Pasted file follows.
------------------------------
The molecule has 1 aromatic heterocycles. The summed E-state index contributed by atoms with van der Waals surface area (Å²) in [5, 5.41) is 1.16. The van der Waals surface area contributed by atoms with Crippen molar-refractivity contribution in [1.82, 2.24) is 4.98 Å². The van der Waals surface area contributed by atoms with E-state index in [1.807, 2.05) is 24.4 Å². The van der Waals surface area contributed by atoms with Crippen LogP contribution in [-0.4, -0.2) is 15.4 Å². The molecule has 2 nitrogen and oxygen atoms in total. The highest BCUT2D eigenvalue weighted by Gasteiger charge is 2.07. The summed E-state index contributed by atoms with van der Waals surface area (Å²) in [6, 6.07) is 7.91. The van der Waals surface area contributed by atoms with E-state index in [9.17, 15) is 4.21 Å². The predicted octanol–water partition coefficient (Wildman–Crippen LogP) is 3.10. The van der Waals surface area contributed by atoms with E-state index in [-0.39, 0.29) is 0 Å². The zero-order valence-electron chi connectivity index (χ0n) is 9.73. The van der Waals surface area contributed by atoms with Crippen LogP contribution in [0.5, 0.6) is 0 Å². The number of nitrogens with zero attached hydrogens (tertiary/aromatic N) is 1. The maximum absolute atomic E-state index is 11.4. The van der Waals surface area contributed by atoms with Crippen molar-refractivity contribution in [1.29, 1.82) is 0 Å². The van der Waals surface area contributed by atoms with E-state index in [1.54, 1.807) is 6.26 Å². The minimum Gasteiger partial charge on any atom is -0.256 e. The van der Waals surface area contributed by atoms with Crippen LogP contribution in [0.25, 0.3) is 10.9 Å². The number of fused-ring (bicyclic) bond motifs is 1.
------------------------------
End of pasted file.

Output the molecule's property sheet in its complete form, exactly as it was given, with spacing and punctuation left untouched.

The molecule has 1 aromatic heterocycles. The summed E-state index contributed by atoms with van der Waals surface area (Å²) in [5, 5.41) is 1.16. The van der Waals surface area contributed by atoms with Crippen molar-refractivity contribution in [1.82, 2.24) is 4.98 Å². The van der Waals surface area contributed by atoms with E-state index in [1.807, 2.05) is 24.4 Å². The van der Waals surface area contributed by atoms with Crippen LogP contribution in [-0.4, -0.2) is 15.4 Å². The molecule has 2 nitrogen and oxygen atoms in total. The highest BCUT2D eigenvalue weighted by Gasteiger charge is 2.07. The summed E-state index contributed by atoms with van der Waals surface area (Å²) in [6, 6.07) is 7.91. The van der Waals surface area contributed by atoms with E-state index in [9.17, 15) is 4.21 Å². The predicted octanol–water partition coefficient (Wildman–Crippen LogP) is 3.10. The van der Waals surface area contributed by atoms with E-state index in [-0.39, 0.29) is 0 Å². The zero-order valence-electron chi connectivity index (χ0n) is 9.73. The van der Waals surface area contributed by atoms with Crippen LogP contribution in [0.5, 0.6) is 0 Å². The number of nitrogens with zero attached hydrogens (tertiary/aromatic N) is 1. The maximum absolute atomic E-state index is 11.4. The van der Waals surface area contributed by atoms with Crippen molar-refractivity contribution in [1.29, 1.82) is 0 Å². The van der Waals surface area contributed by atoms with E-state index in [1.54, 1.807) is 6.26 Å². The minimum Gasteiger partial charge on any atom is -0.256 e. The van der Waals surface area contributed by atoms with Crippen LogP contribution in [0.25, 0.3) is 10.9 Å². The number of fused-ring (bicyclic) bond motifs is 1.